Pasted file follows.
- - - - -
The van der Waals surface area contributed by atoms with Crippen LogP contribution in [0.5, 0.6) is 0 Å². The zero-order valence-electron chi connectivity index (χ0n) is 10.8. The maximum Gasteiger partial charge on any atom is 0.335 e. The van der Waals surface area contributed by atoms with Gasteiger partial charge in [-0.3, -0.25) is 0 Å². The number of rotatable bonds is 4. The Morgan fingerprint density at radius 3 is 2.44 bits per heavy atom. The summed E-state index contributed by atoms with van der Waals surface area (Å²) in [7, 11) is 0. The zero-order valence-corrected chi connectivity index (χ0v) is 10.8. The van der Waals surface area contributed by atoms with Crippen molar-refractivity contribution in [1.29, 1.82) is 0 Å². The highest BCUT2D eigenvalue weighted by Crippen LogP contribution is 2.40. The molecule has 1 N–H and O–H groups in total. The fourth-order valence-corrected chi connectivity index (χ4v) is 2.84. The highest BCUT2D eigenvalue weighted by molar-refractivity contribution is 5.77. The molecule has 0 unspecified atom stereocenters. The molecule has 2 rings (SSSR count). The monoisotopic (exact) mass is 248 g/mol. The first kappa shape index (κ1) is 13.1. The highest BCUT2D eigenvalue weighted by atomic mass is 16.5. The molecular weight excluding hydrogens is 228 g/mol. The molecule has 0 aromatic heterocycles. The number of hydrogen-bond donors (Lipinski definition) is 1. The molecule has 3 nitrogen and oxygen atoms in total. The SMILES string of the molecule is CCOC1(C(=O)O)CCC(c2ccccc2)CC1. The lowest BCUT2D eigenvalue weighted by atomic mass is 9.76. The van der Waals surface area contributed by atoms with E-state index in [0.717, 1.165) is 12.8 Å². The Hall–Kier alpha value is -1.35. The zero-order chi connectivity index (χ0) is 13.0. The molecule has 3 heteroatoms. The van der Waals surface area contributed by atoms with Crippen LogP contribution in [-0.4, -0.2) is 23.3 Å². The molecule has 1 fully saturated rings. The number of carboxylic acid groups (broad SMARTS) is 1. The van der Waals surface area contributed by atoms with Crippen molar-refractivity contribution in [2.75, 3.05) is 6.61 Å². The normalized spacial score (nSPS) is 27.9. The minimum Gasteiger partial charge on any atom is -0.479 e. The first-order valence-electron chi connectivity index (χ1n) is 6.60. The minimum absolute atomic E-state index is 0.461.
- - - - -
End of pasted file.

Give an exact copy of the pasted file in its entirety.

The van der Waals surface area contributed by atoms with Crippen LogP contribution in [0.5, 0.6) is 0 Å². The zero-order valence-electron chi connectivity index (χ0n) is 10.8. The maximum Gasteiger partial charge on any atom is 0.335 e. The van der Waals surface area contributed by atoms with Gasteiger partial charge in [-0.3, -0.25) is 0 Å². The number of rotatable bonds is 4. The Morgan fingerprint density at radius 3 is 2.44 bits per heavy atom. The summed E-state index contributed by atoms with van der Waals surface area (Å²) in [7, 11) is 0. The zero-order valence-corrected chi connectivity index (χ0v) is 10.8. The van der Waals surface area contributed by atoms with Crippen molar-refractivity contribution in [1.29, 1.82) is 0 Å². The highest BCUT2D eigenvalue weighted by Crippen LogP contribution is 2.40. The molecule has 1 N–H and O–H groups in total. The fourth-order valence-corrected chi connectivity index (χ4v) is 2.84. The highest BCUT2D eigenvalue weighted by molar-refractivity contribution is 5.77. The molecule has 0 unspecified atom stereocenters. The molecule has 2 rings (SSSR count). The monoisotopic (exact) mass is 248 g/mol. The first kappa shape index (κ1) is 13.1. The highest BCUT2D eigenvalue weighted by atomic mass is 16.5. The molecular weight excluding hydrogens is 228 g/mol. The molecule has 0 aromatic heterocycles. The number of hydrogen-bond donors (Lipinski definition) is 1. The molecule has 3 nitrogen and oxygen atoms in total. The SMILES string of the molecule is CCOC1(C(=O)O)CCC(c2ccccc2)CC1. The lowest BCUT2D eigenvalue weighted by atomic mass is 9.76. The van der Waals surface area contributed by atoms with E-state index in [0.717, 1.165) is 12.8 Å². The Hall–Kier alpha value is -1.35. The zero-order chi connectivity index (χ0) is 13.0. The molecule has 3 heteroatoms. The van der Waals surface area contributed by atoms with Crippen LogP contribution in [-0.4, -0.2) is 23.3 Å². The molecule has 1 fully saturated rings. The number of carboxylic acid groups (broad SMARTS) is 1. The van der Waals surface area contributed by atoms with Crippen molar-refractivity contribution in [2.75, 3.05) is 6.61 Å². The normalized spacial score (nSPS) is 27.9. The minimum Gasteiger partial charge on any atom is -0.479 e. The first-order valence-electron chi connectivity index (χ1n) is 6.60. The minimum absolute atomic E-state index is 0.461.